US7445480 *Sep 23, 2006Nov 4, 2008Whyte Gregory PFused elbow terminator and stage-fused transformer loop system
US7470131 *Apr 30, 2007Dec 30, 2008Cooper Technologies CompanyOver-voltage protection system
US7501598Aug 29, 2006Mar 10, 2009Thomas & Betts International, Inc.Connector system for an insulated switch with provision for grounding and visible break
US7517260 *May 27, 2008Apr 14, 2009Richards Manufacturing CompanyMultiple bore termination system
US7579571Aug 29, 2006Aug 25, 2009Thomas & Betts International, Inc.Visible open indicator
US7880328 *Oct 21, 2008Feb 1, 2011Whyte Gregory PStage-fused transformer loop system and method of rapid diagnosis of fault cable or transformer failure within the system
US8388381Jun 17, 2011Mar 5, 2013Thomas & Betts International, Inc.Visible open for switchgear assembly
US8408925Feb 1, 2011Apr 2, 2013Thomas & Betts International, Inc.Visible open for switchgear assembly
US8602800Apr 7, 2011Dec 10, 2013Thomas & Betts International, Inc.Electrical connector having alignment mechanism
Classifications
U.S. Classification439/620.28, 439/620.29, 337/202
International ClassificationH01H85/56, H01H85/02, H01H85/20, H01H85/22, H01H85/042, H01H9/10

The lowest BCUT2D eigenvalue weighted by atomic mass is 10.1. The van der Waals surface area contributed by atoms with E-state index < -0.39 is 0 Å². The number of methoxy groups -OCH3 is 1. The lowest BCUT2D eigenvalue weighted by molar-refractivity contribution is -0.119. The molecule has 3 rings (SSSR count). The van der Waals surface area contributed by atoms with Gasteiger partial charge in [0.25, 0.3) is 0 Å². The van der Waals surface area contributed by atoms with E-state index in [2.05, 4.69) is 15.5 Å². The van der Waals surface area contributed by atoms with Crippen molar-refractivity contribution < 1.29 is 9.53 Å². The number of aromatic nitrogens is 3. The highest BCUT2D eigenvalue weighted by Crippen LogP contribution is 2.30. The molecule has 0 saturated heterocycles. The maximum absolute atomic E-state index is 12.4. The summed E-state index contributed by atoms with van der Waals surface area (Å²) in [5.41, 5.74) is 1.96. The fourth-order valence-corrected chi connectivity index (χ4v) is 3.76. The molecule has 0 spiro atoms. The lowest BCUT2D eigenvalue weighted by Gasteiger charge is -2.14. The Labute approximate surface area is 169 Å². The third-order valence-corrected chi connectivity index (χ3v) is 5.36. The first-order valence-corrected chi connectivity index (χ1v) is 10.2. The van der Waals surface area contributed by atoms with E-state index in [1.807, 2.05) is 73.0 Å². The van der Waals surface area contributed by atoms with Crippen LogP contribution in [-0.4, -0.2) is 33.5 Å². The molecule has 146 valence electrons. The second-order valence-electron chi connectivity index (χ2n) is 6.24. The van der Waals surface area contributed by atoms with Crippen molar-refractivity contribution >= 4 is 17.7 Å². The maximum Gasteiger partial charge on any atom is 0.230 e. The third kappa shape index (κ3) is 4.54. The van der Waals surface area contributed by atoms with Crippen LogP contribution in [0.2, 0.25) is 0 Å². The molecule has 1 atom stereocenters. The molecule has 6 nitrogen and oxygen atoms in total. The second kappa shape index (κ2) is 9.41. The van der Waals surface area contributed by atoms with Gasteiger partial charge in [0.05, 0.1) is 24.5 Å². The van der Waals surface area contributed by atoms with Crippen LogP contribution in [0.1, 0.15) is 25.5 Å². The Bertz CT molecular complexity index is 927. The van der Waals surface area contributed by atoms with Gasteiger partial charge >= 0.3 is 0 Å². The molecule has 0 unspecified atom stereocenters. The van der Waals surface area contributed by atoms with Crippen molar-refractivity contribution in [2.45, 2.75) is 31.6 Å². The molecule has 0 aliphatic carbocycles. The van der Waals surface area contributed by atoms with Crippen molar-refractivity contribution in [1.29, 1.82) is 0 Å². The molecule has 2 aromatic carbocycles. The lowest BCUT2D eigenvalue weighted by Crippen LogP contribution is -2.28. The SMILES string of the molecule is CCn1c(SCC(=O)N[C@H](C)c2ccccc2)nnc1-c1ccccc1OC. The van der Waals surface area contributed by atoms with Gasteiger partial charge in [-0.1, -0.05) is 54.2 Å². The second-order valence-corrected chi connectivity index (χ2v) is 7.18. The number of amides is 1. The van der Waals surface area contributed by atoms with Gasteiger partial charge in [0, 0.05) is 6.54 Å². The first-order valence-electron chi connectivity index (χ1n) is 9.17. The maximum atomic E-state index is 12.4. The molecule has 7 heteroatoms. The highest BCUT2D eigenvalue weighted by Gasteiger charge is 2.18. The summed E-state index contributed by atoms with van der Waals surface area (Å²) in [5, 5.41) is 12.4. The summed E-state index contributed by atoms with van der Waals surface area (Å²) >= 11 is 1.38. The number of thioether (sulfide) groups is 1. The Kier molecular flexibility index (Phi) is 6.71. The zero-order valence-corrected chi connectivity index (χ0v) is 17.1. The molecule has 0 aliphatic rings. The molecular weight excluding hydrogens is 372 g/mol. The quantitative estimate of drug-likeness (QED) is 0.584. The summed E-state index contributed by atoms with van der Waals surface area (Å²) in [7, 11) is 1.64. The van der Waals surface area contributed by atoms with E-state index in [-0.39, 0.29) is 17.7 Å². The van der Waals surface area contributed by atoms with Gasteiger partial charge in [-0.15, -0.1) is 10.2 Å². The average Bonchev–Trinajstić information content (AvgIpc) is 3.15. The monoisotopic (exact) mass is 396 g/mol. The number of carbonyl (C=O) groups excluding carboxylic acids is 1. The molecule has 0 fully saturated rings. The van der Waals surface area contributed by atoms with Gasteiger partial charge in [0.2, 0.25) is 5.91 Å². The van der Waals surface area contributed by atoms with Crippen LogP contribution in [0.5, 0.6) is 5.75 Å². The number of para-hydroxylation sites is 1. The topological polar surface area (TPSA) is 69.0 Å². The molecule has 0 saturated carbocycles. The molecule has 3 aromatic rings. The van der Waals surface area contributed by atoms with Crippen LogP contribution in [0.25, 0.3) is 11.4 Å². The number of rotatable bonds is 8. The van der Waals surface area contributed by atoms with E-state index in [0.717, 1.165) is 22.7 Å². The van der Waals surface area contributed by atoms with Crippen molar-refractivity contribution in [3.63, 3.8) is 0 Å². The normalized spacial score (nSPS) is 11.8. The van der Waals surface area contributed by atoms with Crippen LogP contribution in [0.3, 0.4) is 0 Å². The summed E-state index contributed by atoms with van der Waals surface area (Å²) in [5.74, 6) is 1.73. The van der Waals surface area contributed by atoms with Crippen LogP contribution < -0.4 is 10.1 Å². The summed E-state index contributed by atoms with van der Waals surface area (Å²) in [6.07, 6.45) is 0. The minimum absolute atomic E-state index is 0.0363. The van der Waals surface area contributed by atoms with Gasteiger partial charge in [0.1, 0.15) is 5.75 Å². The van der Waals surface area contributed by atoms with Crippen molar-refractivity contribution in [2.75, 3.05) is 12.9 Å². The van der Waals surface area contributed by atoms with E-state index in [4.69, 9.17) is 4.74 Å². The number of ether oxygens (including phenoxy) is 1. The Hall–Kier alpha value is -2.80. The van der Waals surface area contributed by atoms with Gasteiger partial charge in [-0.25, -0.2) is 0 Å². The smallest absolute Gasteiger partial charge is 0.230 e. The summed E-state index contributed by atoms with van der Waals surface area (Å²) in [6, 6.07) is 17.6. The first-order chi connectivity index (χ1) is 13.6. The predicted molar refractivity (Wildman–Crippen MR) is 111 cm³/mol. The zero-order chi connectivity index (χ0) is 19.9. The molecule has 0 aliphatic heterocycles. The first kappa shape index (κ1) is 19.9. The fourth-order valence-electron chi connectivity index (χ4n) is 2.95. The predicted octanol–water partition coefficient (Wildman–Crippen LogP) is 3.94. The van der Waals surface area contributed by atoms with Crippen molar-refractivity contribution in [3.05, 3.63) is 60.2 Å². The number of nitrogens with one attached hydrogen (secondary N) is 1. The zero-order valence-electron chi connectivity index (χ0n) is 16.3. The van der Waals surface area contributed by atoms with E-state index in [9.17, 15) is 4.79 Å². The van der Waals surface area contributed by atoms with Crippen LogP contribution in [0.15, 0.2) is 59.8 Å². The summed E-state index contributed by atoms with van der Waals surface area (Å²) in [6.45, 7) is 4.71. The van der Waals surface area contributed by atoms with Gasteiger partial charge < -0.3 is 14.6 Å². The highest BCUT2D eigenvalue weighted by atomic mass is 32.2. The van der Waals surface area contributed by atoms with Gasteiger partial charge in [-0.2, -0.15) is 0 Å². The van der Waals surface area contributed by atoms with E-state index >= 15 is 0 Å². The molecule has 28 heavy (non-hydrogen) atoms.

Cooperative ClassificationH01H9/102, H01H85/22, H01H85/205, H01H2085/0225
European ClassificationH01H9/10B
Legal Events
DateCodeEventDescription
May 14, 2014FPAYFee payment
Year of fee payment: 12
Mar 5, 2014ASAssignment
Owner name: THOMAS & BETTS INTERNATIONAL LLC, DELAWARE
Free format text: CHANGE OF NAME;ASSIGNOR:THOMAS & BETTS INTERNATIONAL, INC.;REEL/FRAME:032388/0428
Effective date: 20130321
Jun 10, 2010FPAYFee payment
Year of fee payment: 8
Jun 12, 2006FPAYFee payment
Year of fee payment: 4
May 31, 2001ASAssignment
Owner name: THOMAS & BETTS INTERNATIONAL, INC., NEVADA
Free format text: ASSIGNMENT OF ASSIGNORS INTEREST;ASSIGNORS:STEPNIAK, FRANK;REED, ANTHONY;REEL/FRAME:011859/0165
Effective date: 20010518
Owner name: THOMAS & BETTS INTERNATIONAL, INC. 250 LILLARD DRI
Owner name: THOMAS & BETTS INTERNATIONAL, INC. 250 LILLARD DRI
Free format text: ASSIGNMENT OF ASSIGNORS INTEREST;ASSIGNORS:STEPNIAK, FRANK /AR;REEL/FRAME:011859/0165